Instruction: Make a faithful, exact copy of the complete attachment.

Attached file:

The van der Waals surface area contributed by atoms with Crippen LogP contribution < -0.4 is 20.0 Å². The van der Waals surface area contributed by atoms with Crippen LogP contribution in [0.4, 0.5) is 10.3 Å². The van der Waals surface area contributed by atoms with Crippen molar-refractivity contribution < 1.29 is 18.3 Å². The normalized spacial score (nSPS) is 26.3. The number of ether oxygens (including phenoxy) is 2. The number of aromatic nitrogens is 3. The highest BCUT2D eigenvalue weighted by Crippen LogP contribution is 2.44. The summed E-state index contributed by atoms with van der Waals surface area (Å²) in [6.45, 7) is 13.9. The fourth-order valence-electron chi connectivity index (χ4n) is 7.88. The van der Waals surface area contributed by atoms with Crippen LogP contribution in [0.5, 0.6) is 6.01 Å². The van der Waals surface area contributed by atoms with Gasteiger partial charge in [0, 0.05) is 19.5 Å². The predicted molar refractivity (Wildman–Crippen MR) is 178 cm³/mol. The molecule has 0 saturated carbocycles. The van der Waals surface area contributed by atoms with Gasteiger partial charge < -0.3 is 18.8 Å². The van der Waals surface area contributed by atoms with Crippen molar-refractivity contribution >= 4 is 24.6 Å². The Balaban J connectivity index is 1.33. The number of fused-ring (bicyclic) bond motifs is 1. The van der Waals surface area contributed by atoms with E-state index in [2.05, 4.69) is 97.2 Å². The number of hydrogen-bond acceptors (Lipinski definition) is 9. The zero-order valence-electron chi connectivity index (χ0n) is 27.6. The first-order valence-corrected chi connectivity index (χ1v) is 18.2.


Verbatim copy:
The van der Waals surface area contributed by atoms with Crippen LogP contribution < -0.4 is 20.0 Å². The van der Waals surface area contributed by atoms with Crippen LogP contribution in [0.4, 0.5) is 10.3 Å². The van der Waals surface area contributed by atoms with Crippen molar-refractivity contribution < 1.29 is 18.3 Å². The normalized spacial score (nSPS) is 26.3. The number of ether oxygens (including phenoxy) is 2. The number of aromatic nitrogens is 3. The highest BCUT2D eigenvalue weighted by Crippen LogP contribution is 2.44. The summed E-state index contributed by atoms with van der Waals surface area (Å²) in [6.45, 7) is 13.9. The fourth-order valence-electron chi connectivity index (χ4n) is 7.88. The van der Waals surface area contributed by atoms with Crippen LogP contribution in [0.5, 0.6) is 6.01 Å². The van der Waals surface area contributed by atoms with Gasteiger partial charge in [0, 0.05) is 19.5 Å². The predicted molar refractivity (Wildman–Crippen MR) is 178 cm³/mol. The molecule has 0 saturated carbocycles. The van der Waals surface area contributed by atoms with Gasteiger partial charge < -0.3 is 18.8 Å². The van der Waals surface area contributed by atoms with Crippen molar-refractivity contribution >= 4 is 24.6 Å². The Balaban J connectivity index is 1.33. The number of fused-ring (bicyclic) bond motifs is 1. The van der Waals surface area contributed by atoms with E-state index in [2.05, 4.69) is 97.2 Å². The number of hydrogen-bond acceptors (Lipinski definition) is 9. The zero-order valence-electron chi connectivity index (χ0n) is 27.6. The first-order valence-corrected chi connectivity index (χ1v) is 18.2.